Portland hopes to reverse surgery outflow

INPATIENT numbers rose by more than 1000 to 5289 at Portland District Health (PDH) during the last financial year.

However, the 2011-12 annual report showed despite the increase in patient numbers, the number of operations performed fell.

PDH recorded a surplus of $32,000, which included funding from the Department of Health. Total expenditure for the year was more than $35 million.

Chairman Mike Noske said the employment of a new general surgeon and physician supported by six hospital doctors and more than 30 visiting physicians and surgeons had boosted services.

“PDH has continued to move forward by all measures,” he said.

But Mr Noske said despite improvements and new medical appointments over the past five years, Portland patients continued to be referred out of town for procedures that could be delivered by Portland’s health service.

“This is a situation I hope we can change over the next year,” he said.

Almost 8900 people were treated at the accident and emergency department during the past financial year.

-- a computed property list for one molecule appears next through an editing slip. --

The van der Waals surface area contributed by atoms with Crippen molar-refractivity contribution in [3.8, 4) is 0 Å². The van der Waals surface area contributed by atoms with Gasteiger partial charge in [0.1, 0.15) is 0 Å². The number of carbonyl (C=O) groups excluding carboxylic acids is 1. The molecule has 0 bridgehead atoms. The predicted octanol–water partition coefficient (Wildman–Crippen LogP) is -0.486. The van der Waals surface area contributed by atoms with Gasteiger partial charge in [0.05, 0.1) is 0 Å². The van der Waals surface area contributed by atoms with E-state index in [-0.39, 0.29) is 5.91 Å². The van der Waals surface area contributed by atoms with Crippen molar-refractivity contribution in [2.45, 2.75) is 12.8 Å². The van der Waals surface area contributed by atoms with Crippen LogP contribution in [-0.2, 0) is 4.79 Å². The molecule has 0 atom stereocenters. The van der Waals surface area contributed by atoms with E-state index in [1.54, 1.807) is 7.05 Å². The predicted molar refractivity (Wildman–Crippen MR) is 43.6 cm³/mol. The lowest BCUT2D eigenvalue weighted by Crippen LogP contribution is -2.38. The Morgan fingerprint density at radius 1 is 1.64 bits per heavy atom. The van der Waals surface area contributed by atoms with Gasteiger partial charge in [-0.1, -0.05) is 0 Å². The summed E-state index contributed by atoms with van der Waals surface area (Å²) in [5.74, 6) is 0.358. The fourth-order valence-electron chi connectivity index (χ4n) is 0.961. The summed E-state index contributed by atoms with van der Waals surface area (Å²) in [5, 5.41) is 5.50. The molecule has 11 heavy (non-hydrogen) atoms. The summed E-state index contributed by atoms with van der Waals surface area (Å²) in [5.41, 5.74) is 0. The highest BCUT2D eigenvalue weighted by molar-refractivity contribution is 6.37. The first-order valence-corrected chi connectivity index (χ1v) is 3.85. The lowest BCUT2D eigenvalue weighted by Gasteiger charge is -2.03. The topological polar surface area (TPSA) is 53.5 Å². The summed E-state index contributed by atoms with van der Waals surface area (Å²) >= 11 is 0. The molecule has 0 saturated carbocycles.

PDH also received high approval ratings in the annual statewide customer satisfaction survey.

The annual report comes as PDH appointed a new chief executive officer, Christine Giles, who will begin in mid December.

She will replace retiring CEO John O’Neill, who was in the role for five years.

Ms Giles said she hoped to work in partnership with the community to build the organisation’s provision of high-quality and appropriate health services.

“I am keen to go out into the community and hear what they say and what they want,” she said.

Ms Giles was formerly CEO of Torres Strait and Northern Peninsula Area Health Service for Queensland Health, where she oversaw two hospitals and 22 clinics. 

More recently she has been working with local indigenous elders and women to help develop non-government primary health care programs. She also spent nine years as executive director of nursing at Wangaratta Hospital.

“My main priorities at this stage are to engage with the community and the medical staff to make sure we are providing services that people need and use locally and to ensure we have good clinical governance,” she said.

Mr Noske paid tribute to Mr O’Neill for restoring PDH’s ability to meet its financial and service targets.

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